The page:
The UK NSC recommendation on Hepatitis C screening in pregnancy
||Systematic population screening programme not recommended
|Last review completed
|Next review due in
Universal screening for hepatitis C in pregnancy is not recommended.
There are currently no interventions which have been shown to significantly reduce the risk of transmission to the baby. The exception to this is the small group of women with HIV / HCV coinfection. In addition there is insufficient information on the prevalence of hepatitis C in the pregnant population and on the natural history of vertically acquired infection.
Recent developments in the treatment of hepatitis C have changed the terms of the debate about screening for hepatitis C in pregnancy. This is a rapidly evolving area with discussion shifting to focus on a postnatal screening strategy and the identification of children who would benefit from early intervention. However, the effectiveness of new treatment regimens in the paediatric population and their impact on the assessment of screening are currently insufficiently understood to recommend that all pregnant women should be offered screening.
Find general information about population health screening.
More about Hepatitis C (pregnancy)
Hepatitis B and C are serious viral diseases which affect the liver and are blood borne. Both viruses may cause acute illness. However, in the majority of children these viruses become chronic with liver damage only becoming apparent in adulthood. The common way of spreading or acquiring the infection are babies born to hepatitis B or C positive mothers, sharing of toothbrushes or razors amongst family members, or intravenous drug abuse.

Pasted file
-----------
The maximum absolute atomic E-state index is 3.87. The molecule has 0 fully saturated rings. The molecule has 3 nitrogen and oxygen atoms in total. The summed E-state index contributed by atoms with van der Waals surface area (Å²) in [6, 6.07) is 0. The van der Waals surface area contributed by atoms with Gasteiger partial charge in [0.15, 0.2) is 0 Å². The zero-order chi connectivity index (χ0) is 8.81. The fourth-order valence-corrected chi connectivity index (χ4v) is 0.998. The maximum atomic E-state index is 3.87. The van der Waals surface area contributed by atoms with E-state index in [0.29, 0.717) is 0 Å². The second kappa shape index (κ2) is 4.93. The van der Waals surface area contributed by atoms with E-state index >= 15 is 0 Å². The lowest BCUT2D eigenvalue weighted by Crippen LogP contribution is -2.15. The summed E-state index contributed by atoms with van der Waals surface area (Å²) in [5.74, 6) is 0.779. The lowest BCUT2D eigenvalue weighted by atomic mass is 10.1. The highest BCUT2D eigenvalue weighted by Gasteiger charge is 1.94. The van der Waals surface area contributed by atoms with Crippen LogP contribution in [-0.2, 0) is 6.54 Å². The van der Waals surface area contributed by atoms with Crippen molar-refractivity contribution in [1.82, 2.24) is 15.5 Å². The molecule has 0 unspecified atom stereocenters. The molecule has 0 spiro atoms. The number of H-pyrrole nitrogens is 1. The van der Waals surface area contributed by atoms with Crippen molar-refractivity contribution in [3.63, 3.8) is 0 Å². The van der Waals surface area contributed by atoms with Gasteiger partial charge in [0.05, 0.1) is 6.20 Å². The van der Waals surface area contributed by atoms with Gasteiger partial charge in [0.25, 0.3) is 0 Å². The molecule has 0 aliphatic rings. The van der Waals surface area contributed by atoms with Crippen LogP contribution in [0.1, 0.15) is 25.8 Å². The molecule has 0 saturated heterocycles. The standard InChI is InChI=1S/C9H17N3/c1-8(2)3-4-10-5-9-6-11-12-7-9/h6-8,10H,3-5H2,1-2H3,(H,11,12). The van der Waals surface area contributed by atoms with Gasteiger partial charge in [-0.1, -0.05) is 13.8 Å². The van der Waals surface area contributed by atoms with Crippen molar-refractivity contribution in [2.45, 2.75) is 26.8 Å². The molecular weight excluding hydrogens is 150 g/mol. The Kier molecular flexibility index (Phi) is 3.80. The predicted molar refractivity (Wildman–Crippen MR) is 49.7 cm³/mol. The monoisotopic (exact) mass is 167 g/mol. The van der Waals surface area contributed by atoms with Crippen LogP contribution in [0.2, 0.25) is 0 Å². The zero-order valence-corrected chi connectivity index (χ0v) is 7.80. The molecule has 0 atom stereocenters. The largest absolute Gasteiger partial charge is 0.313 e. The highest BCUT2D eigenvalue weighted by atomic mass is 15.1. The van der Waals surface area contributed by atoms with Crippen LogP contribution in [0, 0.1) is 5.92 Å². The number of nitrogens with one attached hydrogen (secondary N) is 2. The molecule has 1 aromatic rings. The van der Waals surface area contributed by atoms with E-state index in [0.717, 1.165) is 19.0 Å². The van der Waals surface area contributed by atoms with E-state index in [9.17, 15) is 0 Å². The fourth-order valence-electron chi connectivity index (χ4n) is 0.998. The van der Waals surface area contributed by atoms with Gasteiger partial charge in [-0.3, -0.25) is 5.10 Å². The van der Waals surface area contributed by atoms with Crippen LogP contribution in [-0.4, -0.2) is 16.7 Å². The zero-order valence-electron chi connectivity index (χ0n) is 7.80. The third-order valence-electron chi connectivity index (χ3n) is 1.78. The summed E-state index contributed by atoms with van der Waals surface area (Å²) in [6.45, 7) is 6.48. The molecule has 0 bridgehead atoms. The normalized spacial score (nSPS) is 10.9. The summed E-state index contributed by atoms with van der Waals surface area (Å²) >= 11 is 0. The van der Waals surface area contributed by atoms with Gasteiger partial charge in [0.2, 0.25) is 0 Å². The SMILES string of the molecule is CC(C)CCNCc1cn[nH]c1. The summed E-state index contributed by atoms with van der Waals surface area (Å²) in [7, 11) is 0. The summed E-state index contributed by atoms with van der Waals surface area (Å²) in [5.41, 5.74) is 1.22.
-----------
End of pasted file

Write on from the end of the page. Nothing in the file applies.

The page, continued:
» Read more about hepatitis C on NHS Choices
• British Society for Immunology
• Hepatitis C Trust
• King's College Hospital NHS Trust Paediatric Liver Centre
• Royal College of Obstetricians and Gynaecologists
The stakeholder groups will be involved when the recommendation is next reviewed.
If you think your organisation should be added, please
More information for stakeholders can be found in appendix C of the UK NSC evidence review process.
Hepatitis C in pregnancy policy review summary (PDF document, 166KB, 15/12/11)
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